Compressing the System



  • How do I compress the system to a target density?


  • Describe how Variants describe values that vary with the timestep.

  • Show how to use BoxResize with a Ramp variant to slowly compress the system to the target volume.

  • Demonstrate the crystallization of Lennard-Jones particles

Boilerplate code

import hoomd
import fresnel
import math
import matplotlib
%matplotlib inline'ggplot')

The render function in the next (hidden) cell will render the system state using fresnel.

This is not intended as a full tutorial on fresnel - see the fresnel user documentation if you would like to learn more.


random.gsd, generated by the previous section of this tutorial has particles randomly placed in a low density fluid state. To find the crystalline state, you need to compress the system to a higher density. If you were to immediately scale the system to the target density, the particle’s hard cores would overlap and the integrator would be become unstable. A more effective strategy gradually resizes the simulation box a little at a time over the course of a simulation, allowing any slight overlaps to relax.

Initialize the simulation

Configure this simulation to run on the GPU:

Change this to CPU if you run this on a computer that lacks a GPU.

gpu = hoomd.device.GPU()
sim = hoomd.Simulation(device=gpu)

Set up the molecular dynamics simulation, as discussed in the previous sections of this tutorial:

integrator =
cell =
lj =
lj.params[('A', 'A')] = dict(epsilon=1, sigma=1)
lj.r_cut[('A', 'A')] = 2.5
nvt =, filter=hoomd.filter.All(), tau=1.0)
sim.operations.integrator = integrator


The BoxResize class performs scales the simulation box. You provide a Variant that tells BoxResize how to interpolate between two boxes, box1 and box2, over time. A Variant is a scalar-valued function of the simulation timestep. BoxResize sets box1 when the function is at its minimum, box2 when the function is at its maximum, and linearly interpolates between the two boxes for intermediate values.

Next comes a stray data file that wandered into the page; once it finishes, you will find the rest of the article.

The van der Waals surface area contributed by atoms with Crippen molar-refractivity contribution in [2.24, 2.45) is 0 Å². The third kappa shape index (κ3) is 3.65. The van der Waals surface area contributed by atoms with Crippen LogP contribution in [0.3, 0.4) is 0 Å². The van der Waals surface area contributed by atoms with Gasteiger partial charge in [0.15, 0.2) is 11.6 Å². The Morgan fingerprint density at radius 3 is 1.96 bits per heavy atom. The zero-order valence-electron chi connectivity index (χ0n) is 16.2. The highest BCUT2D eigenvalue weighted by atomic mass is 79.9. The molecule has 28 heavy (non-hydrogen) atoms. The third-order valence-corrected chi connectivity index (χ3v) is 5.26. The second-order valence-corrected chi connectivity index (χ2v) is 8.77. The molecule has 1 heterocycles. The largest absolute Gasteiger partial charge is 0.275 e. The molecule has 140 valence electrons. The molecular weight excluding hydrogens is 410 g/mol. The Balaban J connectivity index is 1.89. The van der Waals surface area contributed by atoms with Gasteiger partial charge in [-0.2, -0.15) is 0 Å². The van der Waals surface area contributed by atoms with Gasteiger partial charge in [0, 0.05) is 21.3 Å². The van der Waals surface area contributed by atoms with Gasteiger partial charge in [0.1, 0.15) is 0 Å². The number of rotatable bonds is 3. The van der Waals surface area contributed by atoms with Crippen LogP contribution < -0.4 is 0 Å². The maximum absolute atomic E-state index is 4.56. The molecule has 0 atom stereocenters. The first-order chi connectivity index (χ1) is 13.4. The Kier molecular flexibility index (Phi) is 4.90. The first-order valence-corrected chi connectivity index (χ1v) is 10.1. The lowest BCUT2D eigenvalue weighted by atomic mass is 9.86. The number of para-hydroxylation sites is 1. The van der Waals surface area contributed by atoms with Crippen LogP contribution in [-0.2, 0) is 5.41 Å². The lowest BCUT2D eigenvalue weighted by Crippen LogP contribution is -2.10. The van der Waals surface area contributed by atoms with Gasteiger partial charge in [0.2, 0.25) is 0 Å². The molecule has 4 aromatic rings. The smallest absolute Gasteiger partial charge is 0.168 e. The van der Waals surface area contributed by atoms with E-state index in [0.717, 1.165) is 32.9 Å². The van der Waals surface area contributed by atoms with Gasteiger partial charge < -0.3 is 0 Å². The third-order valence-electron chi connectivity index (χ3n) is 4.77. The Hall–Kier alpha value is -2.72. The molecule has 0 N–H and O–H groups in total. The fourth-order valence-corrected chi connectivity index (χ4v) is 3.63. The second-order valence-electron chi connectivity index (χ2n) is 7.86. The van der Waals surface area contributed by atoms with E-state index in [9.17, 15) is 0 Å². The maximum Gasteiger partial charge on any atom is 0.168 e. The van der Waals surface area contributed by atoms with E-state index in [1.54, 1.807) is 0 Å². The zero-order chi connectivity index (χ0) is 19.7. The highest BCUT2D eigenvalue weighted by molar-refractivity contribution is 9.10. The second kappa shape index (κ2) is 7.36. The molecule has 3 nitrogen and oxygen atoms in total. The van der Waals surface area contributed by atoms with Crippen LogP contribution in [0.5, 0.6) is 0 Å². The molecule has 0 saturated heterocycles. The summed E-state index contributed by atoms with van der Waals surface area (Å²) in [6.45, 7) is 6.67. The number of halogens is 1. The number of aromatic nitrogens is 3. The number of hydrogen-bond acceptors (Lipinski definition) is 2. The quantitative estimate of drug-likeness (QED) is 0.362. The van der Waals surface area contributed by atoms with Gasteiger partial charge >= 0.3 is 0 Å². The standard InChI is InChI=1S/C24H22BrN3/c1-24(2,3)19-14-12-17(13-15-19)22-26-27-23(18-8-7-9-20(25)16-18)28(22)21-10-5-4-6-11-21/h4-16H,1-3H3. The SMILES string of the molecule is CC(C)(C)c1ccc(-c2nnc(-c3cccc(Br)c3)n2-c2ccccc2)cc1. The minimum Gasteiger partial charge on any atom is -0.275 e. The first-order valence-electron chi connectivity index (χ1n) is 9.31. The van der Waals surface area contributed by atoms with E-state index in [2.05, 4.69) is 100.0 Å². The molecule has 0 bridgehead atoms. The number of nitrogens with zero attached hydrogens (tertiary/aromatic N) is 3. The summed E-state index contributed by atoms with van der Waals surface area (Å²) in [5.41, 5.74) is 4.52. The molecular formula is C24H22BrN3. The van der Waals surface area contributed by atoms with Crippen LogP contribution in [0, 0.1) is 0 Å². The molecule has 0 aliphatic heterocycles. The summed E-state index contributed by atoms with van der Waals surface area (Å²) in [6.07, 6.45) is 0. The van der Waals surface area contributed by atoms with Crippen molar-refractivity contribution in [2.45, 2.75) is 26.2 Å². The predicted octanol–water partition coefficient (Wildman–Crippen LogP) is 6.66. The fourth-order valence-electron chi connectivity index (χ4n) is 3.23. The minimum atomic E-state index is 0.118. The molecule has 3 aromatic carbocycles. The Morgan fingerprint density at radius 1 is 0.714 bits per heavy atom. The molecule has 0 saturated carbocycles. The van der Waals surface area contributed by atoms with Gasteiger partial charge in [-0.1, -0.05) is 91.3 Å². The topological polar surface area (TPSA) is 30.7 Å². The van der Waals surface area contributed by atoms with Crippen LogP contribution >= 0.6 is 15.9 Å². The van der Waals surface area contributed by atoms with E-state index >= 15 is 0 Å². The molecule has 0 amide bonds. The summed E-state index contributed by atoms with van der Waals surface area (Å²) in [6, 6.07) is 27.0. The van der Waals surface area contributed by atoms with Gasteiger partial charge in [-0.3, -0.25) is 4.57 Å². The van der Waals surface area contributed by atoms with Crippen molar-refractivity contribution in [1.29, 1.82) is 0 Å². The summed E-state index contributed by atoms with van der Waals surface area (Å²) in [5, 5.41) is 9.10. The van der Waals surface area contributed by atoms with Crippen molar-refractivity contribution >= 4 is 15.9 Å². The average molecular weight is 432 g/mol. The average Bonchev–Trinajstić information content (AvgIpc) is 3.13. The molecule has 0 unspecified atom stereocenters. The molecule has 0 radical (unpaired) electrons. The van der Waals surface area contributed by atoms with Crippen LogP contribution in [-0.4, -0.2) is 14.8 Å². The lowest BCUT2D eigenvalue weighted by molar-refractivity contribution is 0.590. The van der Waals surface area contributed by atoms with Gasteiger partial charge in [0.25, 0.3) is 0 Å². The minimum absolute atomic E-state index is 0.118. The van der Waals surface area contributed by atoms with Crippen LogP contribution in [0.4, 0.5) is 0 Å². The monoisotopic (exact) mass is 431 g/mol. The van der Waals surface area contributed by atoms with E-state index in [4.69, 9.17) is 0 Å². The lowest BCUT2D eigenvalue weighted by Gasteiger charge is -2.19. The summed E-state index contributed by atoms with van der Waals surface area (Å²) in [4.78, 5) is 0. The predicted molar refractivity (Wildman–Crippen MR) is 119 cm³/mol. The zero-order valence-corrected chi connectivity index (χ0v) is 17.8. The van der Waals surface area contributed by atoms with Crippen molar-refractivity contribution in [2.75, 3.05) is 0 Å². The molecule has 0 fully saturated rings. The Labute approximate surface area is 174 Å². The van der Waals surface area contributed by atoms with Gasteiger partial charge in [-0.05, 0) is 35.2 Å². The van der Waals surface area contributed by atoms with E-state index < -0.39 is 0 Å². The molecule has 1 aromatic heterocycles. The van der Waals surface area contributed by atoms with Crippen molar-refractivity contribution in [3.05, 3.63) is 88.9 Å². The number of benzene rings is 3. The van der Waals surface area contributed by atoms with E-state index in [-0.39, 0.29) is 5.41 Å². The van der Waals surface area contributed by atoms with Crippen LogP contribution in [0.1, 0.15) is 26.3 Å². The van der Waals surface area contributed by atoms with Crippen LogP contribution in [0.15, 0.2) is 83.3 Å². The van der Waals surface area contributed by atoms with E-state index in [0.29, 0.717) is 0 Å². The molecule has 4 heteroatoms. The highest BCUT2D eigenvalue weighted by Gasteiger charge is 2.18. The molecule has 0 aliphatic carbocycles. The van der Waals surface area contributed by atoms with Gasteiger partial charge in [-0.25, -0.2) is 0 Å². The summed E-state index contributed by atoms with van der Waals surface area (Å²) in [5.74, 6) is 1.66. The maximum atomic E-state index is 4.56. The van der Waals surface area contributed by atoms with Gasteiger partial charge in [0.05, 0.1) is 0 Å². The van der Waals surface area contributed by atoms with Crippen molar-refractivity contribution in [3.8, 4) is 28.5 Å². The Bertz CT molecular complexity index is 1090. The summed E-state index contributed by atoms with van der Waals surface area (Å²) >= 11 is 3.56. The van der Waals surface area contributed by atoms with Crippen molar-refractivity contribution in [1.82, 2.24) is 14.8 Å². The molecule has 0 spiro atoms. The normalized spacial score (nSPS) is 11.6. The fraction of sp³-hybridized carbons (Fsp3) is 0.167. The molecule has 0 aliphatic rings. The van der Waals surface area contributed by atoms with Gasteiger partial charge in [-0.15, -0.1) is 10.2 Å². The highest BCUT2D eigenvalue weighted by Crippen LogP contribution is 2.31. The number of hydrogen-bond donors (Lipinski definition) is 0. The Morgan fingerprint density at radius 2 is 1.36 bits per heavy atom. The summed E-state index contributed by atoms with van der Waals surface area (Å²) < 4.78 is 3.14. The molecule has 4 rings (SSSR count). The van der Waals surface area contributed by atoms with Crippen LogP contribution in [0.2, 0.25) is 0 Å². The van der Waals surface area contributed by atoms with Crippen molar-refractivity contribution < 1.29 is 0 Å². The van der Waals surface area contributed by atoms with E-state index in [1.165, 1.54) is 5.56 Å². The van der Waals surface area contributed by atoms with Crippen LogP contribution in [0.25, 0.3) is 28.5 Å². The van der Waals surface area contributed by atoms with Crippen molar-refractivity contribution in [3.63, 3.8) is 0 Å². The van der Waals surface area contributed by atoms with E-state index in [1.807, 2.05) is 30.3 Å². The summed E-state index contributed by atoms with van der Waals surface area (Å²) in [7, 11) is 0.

Use the Ramp variant to define a function that ramps from one value to another over a given number of steps. Note that this simulation does not start at timestep 0, random.gsd was saved after running a number of steps to randomize the system in the previous section:


Create a Ramp that starts at this step and ends 100,000 steps later:

ramp = hoomd.variant.Ramp(A=0, B=1, t_start=sim.timestep, t_ramp=100000)

Here is what the ramp looks like as a function of timestep:

steps = range(0, 200000, 200)
y = [ramp(step) for step in steps]

fig = matplotlib.figure.Figure(figsize=(10, 6.18))
ax = fig.add_subplot()
ax.plot(steps, y)

Gradually resize the simulation box

Now, you need to determine the initial simulation box box1 and final simulation box at the target density box2. This is the initial number density \(\rho\) of the current simulation box:

rho = sim.state.N_particles /

The initial configuration looks like this:


Create a new Box at the target number density:

initial_box =
final_box = hoomd.Box.from_box(initial_box) # make a copy of initial_box
final_rho = 1.2
final_box.volume = sim.state.snapshot.particles.N / final_rho

To avoid destabilizing the integrator with large forces due to large box size changes, scale the box with a small period.

box_resize_trigger = hoomd.trigger.Periodic(10)

Construct the BoxResize updater and add it to the simulation.

box_resize = hoomd.update.BoxResize(box1=initial_box,

Run the simulation to compress the box.


At the half way point of the ramp, the variant is 0.5 and the current box lengths are half way between the initial and final ones:

current_box =
(current_box.Lx - initial_box.Lx) / (final_box.Lx - initial_box.Lx)

Finish the rest of the compression:


The current box matches the final box:

[17]: == final_box

The system is at a higher density:


Now that the system has reached the target volume, you can remove the BoxResize updater from the simulation:


Equilibrating the system

Run the simulation for a longer time and see if it self assembles the ordered fcc structure:

This cell may require hours to complete.


Here is what the final state of the system looks like:


Analyzing the simulation results

Is this the fcc structure? Did the system reach equilibrium? These are topics covered in the Introducing HOOMD-blue tutorial. Consider it an exercise to modify this example and implement that analysis here. You will need to save a GSD file with the simulation trajectory, then use freud’s SolidLiquid order parameter to identify when the ordered structure appears.

This is the end of the introducing molecular dynamics tutorial! It described molecular dynamics simulations, demonstrated how to initialize, randomize, compress, and equilibrate a system of Lennard-Jones particles. See the other HOOMD-blue tutorials to learn about other concepts, or browse the reference documentation for more information.